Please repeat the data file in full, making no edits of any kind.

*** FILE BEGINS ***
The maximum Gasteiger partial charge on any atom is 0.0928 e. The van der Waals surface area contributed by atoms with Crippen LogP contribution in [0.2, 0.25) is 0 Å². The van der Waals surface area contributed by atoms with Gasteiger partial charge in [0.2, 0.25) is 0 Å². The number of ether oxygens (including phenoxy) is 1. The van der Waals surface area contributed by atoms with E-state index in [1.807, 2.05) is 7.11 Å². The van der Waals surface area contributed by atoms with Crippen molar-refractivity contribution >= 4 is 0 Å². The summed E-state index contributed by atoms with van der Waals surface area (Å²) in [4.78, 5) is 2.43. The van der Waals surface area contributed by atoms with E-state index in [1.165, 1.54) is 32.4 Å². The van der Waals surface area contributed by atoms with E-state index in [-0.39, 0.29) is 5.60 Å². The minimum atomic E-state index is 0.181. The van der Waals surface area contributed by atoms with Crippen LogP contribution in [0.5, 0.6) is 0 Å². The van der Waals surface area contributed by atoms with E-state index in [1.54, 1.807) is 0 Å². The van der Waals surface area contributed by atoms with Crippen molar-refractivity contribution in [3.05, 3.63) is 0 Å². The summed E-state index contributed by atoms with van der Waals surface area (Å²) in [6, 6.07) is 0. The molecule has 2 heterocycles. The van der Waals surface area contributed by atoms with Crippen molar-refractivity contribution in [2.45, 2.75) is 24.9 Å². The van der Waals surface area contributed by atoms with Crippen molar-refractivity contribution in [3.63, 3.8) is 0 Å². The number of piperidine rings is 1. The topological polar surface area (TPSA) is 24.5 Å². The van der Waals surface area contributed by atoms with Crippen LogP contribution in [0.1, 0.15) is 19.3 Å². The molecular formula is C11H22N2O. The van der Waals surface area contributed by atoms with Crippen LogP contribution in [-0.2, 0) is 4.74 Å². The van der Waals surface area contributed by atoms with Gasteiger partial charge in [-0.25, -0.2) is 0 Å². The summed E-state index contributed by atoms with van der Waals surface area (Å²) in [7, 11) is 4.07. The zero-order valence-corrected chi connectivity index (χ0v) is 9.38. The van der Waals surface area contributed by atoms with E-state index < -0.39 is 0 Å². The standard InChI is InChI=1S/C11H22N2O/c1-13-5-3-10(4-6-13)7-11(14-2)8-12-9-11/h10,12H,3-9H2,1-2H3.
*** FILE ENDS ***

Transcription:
The maximum Gasteiger partial charge on any atom is 0.0928 e. The van der Waals surface area contributed by atoms with Crippen LogP contribution in [0.2, 0.25) is 0 Å². The van der Waals surface area contributed by atoms with Gasteiger partial charge in [0.2, 0.25) is 0 Å². The number of ether oxygens (including phenoxy) is 1. The van der Waals surface area contributed by atoms with E-state index in [1.807, 2.05) is 7.11 Å². The van der Waals surface area contributed by atoms with Crippen molar-refractivity contribution >= 4 is 0 Å². The summed E-state index contributed by atoms with van der Waals surface area (Å²) in [4.78, 5) is 2.43. The van der Waals surface area contributed by atoms with E-state index in [1.165, 1.54) is 32.4 Å². The van der Waals surface area contributed by atoms with E-state index in [-0.39, 0.29) is 5.60 Å². The minimum atomic E-state index is 0.181. The van der Waals surface area contributed by atoms with Crippen LogP contribution in [0.5, 0.6) is 0 Å². The van der Waals surface area contributed by atoms with E-state index in [1.54, 1.807) is 0 Å². The van der Waals surface area contributed by atoms with Crippen molar-refractivity contribution in [3.05, 3.63) is 0 Å². The summed E-state index contributed by atoms with van der Waals surface area (Å²) in [6, 6.07) is 0. The molecule has 2 heterocycles. The van der Waals surface area contributed by atoms with Crippen molar-refractivity contribution in [2.45, 2.75) is 24.9 Å². The van der Waals surface area contributed by atoms with Crippen molar-refractivity contribution in [3.63, 3.8) is 0 Å². The number of piperidine rings is 1. The topological polar surface area (TPSA) is 24.5 Å². The van der Waals surface area contributed by atoms with Crippen LogP contribution in [0.1, 0.15) is 19.3 Å². The molecular formula is C11H22N2O. The van der Waals surface area contributed by atoms with Crippen LogP contribution in [-0.2, 0) is 4.74 Å². The van der Waals surface area contributed by atoms with Gasteiger partial charge in [-0.25, -0.2) is 0 Å². The summed E-state index contributed by atoms with van der Waals surface area (Å²) in [7, 11) is 4.07. The zero-order valence-corrected chi connectivity index (χ0v) is 9.38. The van der Waals surface area contributed by atoms with E-state index < -0.39 is 0 Å². The standard InChI is InChI=1S/C11H22N2O/c1-13-5-3-10(4-6-13)7-11(14-2)8-12-9-11/h10,12H,3-9H2,1-2H3.